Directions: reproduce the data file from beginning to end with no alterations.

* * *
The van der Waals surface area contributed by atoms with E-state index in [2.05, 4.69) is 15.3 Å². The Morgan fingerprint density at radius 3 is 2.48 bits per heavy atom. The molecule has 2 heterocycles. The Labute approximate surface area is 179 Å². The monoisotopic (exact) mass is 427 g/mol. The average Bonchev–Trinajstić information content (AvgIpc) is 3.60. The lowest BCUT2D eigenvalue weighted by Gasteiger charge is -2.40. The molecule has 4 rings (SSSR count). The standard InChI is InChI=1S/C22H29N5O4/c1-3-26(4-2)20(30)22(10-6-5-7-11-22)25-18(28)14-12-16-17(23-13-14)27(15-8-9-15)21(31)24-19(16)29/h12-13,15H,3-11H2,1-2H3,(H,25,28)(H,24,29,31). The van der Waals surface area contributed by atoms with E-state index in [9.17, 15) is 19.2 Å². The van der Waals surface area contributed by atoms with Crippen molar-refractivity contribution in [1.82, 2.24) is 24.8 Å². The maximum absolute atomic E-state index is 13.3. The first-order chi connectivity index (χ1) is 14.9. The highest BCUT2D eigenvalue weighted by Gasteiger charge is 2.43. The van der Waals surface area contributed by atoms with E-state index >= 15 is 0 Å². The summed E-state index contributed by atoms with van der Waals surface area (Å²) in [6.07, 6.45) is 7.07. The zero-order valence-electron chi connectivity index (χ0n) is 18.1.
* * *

The van der Waals surface area contributed by atoms with E-state index in [2.05, 4.69) is 15.3 Å². The Morgan fingerprint density at radius 3 is 2.48 bits per heavy atom. The molecule has 2 heterocycles. The Labute approximate surface area is 179 Å². The monoisotopic (exact) mass is 427 g/mol. The average Bonchev–Trinajstić information content (AvgIpc) is 3.60. The lowest BCUT2D eigenvalue weighted by Gasteiger charge is -2.40. The molecule has 4 rings (SSSR count). The standard InChI is InChI=1S/C22H29N5O4/c1-3-26(4-2)20(30)22(10-6-5-7-11-22)25-18(28)14-12-16-17(23-13-14)27(15-8-9-15)21(31)24-19(16)29/h12-13,15H,3-11H2,1-2H3,(H,25,28)(H,24,29,31). The van der Waals surface area contributed by atoms with E-state index in [9.17, 15) is 19.2 Å². The van der Waals surface area contributed by atoms with Crippen molar-refractivity contribution in [1.82, 2.24) is 24.8 Å². The maximum absolute atomic E-state index is 13.3. The first-order chi connectivity index (χ1) is 14.9. The highest BCUT2D eigenvalue weighted by Gasteiger charge is 2.43. The van der Waals surface area contributed by atoms with E-state index >= 15 is 0 Å². The summed E-state index contributed by atoms with van der Waals surface area (Å²) in [6.07, 6.45) is 7.07. The zero-order valence-electron chi connectivity index (χ0n) is 18.1.